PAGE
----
Background: Chest compression is a decisive element of cardio-pulmonary resuscitation (CPR). By applying a mechanical CPR device, compression interruptions can be minimised. We examined the efficiency of manual and device-assisted resuscitation as well as the effects of cardiovascular risk factors on the outcome of resuscitation. Methods: In our retrospective, randomised 3-year study the data of adult patients suffering non-traumatic, out-of-hospital, sudden cardiac death (SCD) were analysed (n = 287). The data were retrieved by processing case reports, Utstein sheets and acute coronary syndrome sheets. We compared the data of patients undergoing manual (n = 232) and device-assisted resuscitation (LUCAS-2, n = 55). The primary endpoint was the on-site restoration of spontaneous circulation (ROSC). Results and conclusion: In 37% of the cases ROSC happened. With respect to ROSC an insignificantly more favourable tendency was demonstrated in the case of device-assisted resuscitation (p = 0.072). In the Lucas group, a higher success rate occurred even in the case of prolonged resuscitation. We found a better outcome in the Lucas group in the case of CPR started a longer time after the SCD (p < 0.05). A positive correlation was established between age and unsuccessful resuscitation (p = < 0.017; r = 0.125). An unfavourable correlation was observed between hypertension and the outcome of resuscitation (p = 0.018; r = 0.143). According to our results the presence of left ventricular hypertrophy poses 5.1-fold risk of unsuccessful CPR (CI: 4.97-5.29). Advanced age and structural heart diseases can play a role in the genesis of SCD. Importantly, left ventricular hypertrophy and hypertension negatively affect survival.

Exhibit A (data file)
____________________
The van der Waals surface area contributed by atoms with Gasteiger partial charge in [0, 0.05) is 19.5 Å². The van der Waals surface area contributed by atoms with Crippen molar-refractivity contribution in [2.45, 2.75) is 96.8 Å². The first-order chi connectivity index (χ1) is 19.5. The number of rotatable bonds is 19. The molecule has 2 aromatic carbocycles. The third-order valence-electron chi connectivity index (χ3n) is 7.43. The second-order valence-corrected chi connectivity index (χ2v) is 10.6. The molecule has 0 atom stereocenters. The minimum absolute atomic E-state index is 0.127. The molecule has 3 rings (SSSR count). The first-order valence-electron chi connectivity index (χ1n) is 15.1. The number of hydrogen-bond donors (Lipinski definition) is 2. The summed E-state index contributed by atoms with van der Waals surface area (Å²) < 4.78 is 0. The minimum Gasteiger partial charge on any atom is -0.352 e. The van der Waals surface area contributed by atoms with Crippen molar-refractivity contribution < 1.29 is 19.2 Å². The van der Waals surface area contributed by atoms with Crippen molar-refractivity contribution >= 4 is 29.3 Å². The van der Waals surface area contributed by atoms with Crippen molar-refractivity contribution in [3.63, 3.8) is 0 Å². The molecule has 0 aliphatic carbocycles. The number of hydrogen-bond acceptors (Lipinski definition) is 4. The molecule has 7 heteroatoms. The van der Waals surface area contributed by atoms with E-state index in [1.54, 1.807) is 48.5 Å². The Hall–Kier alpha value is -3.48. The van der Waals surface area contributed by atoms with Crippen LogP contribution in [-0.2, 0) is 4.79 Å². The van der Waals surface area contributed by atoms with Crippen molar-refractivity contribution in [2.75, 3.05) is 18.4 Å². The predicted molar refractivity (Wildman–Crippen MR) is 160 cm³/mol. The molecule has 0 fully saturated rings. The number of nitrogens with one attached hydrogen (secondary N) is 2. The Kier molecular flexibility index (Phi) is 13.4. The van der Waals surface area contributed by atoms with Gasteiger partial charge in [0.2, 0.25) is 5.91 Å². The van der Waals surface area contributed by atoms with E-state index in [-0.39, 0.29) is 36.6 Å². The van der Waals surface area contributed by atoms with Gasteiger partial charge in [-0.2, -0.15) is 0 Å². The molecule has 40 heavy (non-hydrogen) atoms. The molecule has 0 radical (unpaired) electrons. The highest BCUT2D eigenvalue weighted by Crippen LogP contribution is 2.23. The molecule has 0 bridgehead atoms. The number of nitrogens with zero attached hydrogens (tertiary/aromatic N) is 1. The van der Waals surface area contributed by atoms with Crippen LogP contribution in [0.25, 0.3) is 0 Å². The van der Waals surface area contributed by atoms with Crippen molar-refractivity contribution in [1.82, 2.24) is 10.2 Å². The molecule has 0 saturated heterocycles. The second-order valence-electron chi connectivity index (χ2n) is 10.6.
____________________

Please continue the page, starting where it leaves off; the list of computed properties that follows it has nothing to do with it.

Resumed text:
- Chest compression
- Sudden cardiac death
ASJC Scopus subject areas
- Cardiology and Cardiovascular Medicine